Aces on Bridge — Daily Columns

The Aces on Bridge: Thursday, January 23rd, 2020


Bobby WolffFebruary 6th, 2020 at 8:11 pm

Hi Everyone,

Somewhat akin to the political hatred, we Americans have had to deal with lately, but instead, only having to talk about tournament bridge, I offer the following:

1. When playing this hand at matchpoints, at the very least, seems simply that taking two diamond finesses, first against the jack, then, if necessary next, vs. the king. The ending would usually result in eleven tricks, but with the clubs breaking 5-1, likely only ten.

2. However at IMPs or rubber bridge, the column line seems best, unless the lead of the spade deuce is only from three spades, a possibility but not the percentage,

3. Although some may argue that this conundrum makes bridge a better game, but not be me, who has always maintained that making one’s contract is a consequential factor, not to be thought of as nothing but chopped liver.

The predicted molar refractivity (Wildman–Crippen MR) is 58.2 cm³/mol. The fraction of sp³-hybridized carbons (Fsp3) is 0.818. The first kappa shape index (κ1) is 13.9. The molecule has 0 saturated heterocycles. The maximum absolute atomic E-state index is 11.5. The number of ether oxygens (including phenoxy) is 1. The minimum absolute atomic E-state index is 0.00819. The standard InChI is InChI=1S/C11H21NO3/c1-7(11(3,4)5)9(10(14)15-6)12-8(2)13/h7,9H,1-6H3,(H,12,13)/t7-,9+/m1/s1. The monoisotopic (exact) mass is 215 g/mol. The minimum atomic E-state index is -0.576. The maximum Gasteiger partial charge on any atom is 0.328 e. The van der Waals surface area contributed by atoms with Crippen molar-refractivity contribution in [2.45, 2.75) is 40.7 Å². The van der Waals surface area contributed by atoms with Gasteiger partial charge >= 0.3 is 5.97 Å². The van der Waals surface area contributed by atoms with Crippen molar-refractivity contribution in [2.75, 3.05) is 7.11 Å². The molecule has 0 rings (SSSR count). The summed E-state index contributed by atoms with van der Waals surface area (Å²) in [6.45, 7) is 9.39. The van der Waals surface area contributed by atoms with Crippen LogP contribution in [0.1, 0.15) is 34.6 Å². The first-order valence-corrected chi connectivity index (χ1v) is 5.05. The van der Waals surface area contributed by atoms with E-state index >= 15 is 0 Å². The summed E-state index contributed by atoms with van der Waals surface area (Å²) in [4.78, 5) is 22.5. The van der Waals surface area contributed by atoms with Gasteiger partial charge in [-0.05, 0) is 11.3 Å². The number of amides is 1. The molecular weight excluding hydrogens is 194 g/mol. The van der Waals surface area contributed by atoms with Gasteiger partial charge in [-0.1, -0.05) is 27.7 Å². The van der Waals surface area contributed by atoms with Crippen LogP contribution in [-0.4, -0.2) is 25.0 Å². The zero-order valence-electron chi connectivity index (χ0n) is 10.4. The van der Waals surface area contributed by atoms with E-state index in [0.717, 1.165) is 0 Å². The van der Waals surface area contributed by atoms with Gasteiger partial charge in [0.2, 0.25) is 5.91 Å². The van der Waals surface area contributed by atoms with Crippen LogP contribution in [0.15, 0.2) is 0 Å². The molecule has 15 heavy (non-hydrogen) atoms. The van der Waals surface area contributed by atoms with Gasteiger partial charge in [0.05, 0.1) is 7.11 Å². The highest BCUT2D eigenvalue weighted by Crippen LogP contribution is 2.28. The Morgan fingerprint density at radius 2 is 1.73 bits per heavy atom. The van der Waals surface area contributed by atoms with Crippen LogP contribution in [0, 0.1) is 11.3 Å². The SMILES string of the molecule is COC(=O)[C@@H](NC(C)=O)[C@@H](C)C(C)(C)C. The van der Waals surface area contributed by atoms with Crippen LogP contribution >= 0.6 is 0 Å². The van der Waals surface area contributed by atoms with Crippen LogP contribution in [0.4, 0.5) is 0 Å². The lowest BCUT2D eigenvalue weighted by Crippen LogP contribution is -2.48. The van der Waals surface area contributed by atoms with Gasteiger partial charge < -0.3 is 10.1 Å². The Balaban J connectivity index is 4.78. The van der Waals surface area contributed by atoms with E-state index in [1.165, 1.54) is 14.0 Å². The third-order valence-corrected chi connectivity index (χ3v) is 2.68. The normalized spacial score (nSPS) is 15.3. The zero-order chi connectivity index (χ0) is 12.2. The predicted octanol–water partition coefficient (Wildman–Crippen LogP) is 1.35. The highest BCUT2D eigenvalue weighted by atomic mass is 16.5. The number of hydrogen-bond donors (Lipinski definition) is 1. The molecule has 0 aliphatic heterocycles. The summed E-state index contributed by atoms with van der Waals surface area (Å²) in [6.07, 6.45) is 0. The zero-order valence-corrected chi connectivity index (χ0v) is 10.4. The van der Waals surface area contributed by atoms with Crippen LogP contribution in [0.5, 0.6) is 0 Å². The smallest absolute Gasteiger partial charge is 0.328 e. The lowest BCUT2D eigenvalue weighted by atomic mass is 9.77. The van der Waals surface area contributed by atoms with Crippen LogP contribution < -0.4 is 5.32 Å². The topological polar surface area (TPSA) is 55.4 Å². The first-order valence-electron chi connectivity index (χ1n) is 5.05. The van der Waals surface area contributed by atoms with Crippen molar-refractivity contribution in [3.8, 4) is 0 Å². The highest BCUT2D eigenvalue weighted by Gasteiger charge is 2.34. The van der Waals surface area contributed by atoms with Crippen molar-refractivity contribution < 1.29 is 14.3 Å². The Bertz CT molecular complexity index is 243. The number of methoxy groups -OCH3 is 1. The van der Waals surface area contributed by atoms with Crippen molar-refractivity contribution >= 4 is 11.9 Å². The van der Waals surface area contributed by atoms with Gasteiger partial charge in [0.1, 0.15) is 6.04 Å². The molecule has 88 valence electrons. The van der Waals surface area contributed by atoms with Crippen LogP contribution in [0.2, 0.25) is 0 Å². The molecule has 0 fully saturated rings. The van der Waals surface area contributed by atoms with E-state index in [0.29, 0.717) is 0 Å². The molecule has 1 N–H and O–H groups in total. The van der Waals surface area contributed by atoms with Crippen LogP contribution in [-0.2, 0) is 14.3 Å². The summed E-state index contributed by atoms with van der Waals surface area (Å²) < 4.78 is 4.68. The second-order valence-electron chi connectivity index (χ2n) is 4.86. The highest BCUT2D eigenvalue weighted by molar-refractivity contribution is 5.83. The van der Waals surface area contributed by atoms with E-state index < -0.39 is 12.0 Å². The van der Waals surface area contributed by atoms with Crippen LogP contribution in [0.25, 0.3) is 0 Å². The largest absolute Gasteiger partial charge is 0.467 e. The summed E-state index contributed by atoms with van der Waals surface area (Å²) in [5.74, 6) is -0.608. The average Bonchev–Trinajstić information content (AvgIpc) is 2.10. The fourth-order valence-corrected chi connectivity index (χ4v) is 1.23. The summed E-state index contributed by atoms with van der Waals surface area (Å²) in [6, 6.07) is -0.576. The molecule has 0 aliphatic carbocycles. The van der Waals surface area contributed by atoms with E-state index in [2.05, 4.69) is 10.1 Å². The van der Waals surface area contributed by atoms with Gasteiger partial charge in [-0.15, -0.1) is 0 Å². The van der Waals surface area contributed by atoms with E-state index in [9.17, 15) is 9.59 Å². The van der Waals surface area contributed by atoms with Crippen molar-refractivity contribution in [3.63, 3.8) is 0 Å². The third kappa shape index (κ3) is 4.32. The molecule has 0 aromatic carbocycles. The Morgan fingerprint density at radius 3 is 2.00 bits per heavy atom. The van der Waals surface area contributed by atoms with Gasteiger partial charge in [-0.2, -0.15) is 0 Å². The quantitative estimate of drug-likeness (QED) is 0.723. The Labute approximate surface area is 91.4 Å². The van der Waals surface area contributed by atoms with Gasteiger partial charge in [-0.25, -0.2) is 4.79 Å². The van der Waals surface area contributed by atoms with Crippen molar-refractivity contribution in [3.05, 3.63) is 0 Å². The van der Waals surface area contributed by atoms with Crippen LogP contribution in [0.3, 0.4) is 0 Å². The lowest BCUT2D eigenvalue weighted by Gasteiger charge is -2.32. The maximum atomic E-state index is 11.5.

4. While I would grudgingly take the diamond route if playing matchpoints, I would do so in some pain, since, at least to me, the above factor is and still should be, a primary motivating factor to follow.

Yes, taking the percentage play, when deciding how to proceed is indeed a strong motivational philosophy, but like the foolishness of strict party politics, one needs to either accept it or relegate himself to being a maverick, a likely synonym by many, for being nothing but, a loser.

Iain ClimieFebruary 6th, 2020 at 11:53 pm

Hi Bobby,

Fair enough but credit to Tony Ye for realising that he had 4 club tricks not 5 and coming up with the 100% line at least assuming that West has 4 spades. Of course if West had found a cunning false card from Kxxxx then matters might be rather different! If South had held HQJ109x and dummy had not held the D10, ironically the winning line would be easier to spot. Too many options can lead into the minefield of TOCM and we all know what happens next.